“The Song Girls don’t report to the athletic department,” Swann said. “The Song Girls report to student affairs, and there were some issues on the court with game management and time constraints and we kept trying to work those out. I brought in both ladies that run the Trojan Dance Force and the Song Girls. We had a meeting with student affairs, our marketing team and game management. It was decided by student affairs and the athletic department that the Song Girls would not be at the basketball games for the rest of this year and we would take a look at it again before next season to see if we could work something out, but I don’t know if they’ll be back.”
Depending on who USC’s next president is, you could also say the same for Swann as athletic director.
The Lakers and Clippers don’t have much of a rivalry on the court. The Lakers have been historically bad during the Clippers’ recent run as a playoff team, and the Clippers were historically bad when the Lakers were winning 10 championships over 30 years. But thanks to Nathan Fenno’s excellent story in The Times this past week on the Lakers considering a move to the Forum in Inglewood, we see there is at least a rivalry among the owners. In one email uncovered in the story, Lakers owner Jeanie Buss opines on Clippers owner Steve Ballmer’s plans to build his own arena in Inglewood. “Didn’t Ballz see what we did to my brother?? He will have nothing but Clippers basketball. Whoopee.” I don’t know what’s better — Buss’s nickname for Ballmer or cold-bloodedly bragging about getting rid of her brother.
I love Santa Anita Park. I’ve been going there my whole life, but it’s going to be hard for me to go back anytime soon after 22 horses have died there since the end of December. Santa Anita Park and the Thoroughbred Owners of California reached a deal Saturday that will allow the track to reopen racing March 29, but I won’t be there until they figure out what’s happening and aren’t regularly announcing the death of another horse.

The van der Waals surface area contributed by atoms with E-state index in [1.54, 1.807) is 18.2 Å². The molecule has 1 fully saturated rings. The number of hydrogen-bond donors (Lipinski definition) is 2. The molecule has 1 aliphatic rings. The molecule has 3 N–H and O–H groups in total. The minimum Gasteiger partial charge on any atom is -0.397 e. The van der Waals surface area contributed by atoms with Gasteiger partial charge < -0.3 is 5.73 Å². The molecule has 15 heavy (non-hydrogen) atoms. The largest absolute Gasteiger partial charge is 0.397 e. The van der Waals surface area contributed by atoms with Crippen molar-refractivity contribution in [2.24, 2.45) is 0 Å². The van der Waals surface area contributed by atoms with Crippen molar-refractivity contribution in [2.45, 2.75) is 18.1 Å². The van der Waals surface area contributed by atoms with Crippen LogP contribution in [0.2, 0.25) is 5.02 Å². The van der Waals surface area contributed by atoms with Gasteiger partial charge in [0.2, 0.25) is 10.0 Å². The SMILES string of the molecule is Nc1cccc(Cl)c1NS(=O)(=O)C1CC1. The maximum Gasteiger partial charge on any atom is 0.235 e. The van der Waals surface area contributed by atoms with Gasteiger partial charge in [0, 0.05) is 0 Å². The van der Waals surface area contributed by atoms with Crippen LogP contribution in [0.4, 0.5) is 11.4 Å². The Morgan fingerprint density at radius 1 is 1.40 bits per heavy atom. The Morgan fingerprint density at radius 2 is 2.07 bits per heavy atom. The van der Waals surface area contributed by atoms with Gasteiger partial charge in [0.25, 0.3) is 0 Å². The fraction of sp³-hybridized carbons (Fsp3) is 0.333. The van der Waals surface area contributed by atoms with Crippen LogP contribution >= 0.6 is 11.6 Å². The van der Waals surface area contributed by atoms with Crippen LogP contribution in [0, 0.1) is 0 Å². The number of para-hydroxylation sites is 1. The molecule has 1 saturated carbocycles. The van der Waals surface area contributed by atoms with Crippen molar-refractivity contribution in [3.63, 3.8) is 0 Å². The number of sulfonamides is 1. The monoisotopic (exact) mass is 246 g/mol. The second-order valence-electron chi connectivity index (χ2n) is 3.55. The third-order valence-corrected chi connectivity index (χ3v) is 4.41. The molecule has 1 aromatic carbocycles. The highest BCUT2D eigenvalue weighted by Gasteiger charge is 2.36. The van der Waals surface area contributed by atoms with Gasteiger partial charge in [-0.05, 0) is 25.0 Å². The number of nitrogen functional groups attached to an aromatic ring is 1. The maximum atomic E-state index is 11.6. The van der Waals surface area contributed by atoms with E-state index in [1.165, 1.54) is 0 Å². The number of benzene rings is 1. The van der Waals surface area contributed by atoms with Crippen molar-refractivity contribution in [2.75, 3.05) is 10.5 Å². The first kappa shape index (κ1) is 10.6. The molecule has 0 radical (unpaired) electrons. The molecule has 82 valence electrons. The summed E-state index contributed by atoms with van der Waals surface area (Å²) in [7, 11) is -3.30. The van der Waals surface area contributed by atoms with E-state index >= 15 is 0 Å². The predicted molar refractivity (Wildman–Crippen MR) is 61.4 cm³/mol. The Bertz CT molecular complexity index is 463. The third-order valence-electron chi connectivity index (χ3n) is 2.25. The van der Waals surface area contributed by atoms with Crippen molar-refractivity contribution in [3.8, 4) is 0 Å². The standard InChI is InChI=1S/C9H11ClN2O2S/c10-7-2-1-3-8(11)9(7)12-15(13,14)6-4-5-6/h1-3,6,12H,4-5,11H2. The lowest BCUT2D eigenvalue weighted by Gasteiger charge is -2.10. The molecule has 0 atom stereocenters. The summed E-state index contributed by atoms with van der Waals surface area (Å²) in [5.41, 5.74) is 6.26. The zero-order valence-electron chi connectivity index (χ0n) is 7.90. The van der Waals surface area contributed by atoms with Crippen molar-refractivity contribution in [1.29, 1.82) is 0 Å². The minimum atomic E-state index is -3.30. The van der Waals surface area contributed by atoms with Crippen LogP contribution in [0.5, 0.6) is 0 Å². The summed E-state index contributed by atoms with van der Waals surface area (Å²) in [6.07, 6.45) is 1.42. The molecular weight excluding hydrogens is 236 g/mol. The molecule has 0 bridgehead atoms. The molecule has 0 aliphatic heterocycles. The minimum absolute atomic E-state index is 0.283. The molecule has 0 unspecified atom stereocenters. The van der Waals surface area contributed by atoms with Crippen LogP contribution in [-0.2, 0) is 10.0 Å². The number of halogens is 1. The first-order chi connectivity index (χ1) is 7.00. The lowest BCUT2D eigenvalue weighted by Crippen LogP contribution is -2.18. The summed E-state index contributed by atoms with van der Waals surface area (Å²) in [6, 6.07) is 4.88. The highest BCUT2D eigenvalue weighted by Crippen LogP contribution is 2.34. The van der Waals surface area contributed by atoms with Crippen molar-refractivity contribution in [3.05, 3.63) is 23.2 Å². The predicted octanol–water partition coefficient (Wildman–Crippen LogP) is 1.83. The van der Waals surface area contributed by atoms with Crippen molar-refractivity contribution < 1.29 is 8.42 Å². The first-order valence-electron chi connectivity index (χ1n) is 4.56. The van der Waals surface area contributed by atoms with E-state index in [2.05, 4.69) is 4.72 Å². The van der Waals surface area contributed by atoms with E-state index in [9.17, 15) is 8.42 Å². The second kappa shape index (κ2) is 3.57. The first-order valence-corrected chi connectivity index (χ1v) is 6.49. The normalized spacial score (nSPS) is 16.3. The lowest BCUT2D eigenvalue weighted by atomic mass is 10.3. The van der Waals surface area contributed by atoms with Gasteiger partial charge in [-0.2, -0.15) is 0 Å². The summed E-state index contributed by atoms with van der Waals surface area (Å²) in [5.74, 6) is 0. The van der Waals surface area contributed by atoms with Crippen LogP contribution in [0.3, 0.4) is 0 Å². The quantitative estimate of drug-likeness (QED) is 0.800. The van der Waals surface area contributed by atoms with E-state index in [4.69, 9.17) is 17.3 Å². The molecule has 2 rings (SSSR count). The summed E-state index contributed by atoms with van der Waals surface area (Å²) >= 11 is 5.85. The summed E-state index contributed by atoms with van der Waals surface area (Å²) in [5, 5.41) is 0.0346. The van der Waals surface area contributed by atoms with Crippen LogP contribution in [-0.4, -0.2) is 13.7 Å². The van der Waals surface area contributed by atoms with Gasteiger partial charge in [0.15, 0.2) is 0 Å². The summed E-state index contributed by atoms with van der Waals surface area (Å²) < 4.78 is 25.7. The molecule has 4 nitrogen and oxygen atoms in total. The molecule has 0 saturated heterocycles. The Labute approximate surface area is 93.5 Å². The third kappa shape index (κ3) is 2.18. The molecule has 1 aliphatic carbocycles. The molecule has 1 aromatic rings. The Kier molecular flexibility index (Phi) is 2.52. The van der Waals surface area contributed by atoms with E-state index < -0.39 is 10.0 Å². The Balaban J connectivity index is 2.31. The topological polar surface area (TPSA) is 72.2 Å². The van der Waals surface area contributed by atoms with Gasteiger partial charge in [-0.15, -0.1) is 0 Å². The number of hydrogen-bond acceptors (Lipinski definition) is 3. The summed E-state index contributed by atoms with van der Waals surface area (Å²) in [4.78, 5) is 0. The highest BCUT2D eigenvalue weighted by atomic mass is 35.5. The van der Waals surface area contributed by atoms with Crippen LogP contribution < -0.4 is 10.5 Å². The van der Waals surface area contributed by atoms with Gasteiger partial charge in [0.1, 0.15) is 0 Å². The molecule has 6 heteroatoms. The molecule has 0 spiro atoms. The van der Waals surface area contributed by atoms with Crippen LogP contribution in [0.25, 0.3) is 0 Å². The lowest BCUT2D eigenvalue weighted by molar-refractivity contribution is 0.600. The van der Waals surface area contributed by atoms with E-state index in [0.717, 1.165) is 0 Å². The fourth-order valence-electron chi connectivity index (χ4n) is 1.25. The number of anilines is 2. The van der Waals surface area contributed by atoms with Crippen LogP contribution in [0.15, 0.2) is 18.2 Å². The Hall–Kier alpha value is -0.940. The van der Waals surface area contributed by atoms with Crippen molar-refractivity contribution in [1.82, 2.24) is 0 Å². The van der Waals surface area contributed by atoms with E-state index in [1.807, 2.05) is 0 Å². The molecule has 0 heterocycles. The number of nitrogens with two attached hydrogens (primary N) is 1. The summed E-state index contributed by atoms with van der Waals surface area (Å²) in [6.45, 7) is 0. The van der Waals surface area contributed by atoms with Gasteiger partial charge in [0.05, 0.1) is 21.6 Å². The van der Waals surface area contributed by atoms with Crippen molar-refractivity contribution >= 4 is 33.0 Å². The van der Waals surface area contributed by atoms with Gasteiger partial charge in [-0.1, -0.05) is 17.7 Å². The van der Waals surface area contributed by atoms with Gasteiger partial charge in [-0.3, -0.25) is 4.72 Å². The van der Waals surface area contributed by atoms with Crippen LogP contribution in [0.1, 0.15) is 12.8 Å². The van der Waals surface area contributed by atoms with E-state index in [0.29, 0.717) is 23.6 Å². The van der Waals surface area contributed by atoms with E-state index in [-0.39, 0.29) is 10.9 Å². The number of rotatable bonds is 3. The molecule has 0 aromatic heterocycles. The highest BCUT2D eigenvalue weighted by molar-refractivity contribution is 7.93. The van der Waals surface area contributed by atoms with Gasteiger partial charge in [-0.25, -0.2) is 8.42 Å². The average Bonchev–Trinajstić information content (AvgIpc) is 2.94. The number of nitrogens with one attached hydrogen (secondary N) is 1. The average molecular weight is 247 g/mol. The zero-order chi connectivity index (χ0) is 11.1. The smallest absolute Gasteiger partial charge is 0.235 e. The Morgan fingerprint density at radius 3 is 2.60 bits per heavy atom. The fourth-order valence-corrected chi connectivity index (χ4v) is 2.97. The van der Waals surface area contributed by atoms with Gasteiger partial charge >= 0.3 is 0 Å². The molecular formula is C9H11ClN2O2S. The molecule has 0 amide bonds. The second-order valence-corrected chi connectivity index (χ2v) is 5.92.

Which school will be desperate enough for a winner that it hires Rick Pitino to turn around its men's basketball program? UNLV makes too much sense. I can see Pitino getting a booth named after him at Piero’s if that happens.
Kevin Rooney will be resigning as the athletic director at Sherman Oaks Notre Dame at the end of the school year but will stay on as the head varsity football coach. He has held both jobs at the high school since 1980. Rooney was always gracious with me while I was a student reporter at the school. I still think former Knights Justin Fargas and Travis Johnson were the best offensive and defensive high school players I ever saw.
The over-under on the number of times Pac-12 commissioner Larry Scott would be seen in his courtside seat during the four-day Pac-12 tournament was two. If you took the under, you left Las Vegas a big winner. To be fair, Scott’s seat was just one of thousands of empty ones at T-Mobile Arena during the tournament, and I’d be more inclined to stay in my hotel suite too if I had 24-hour butler service.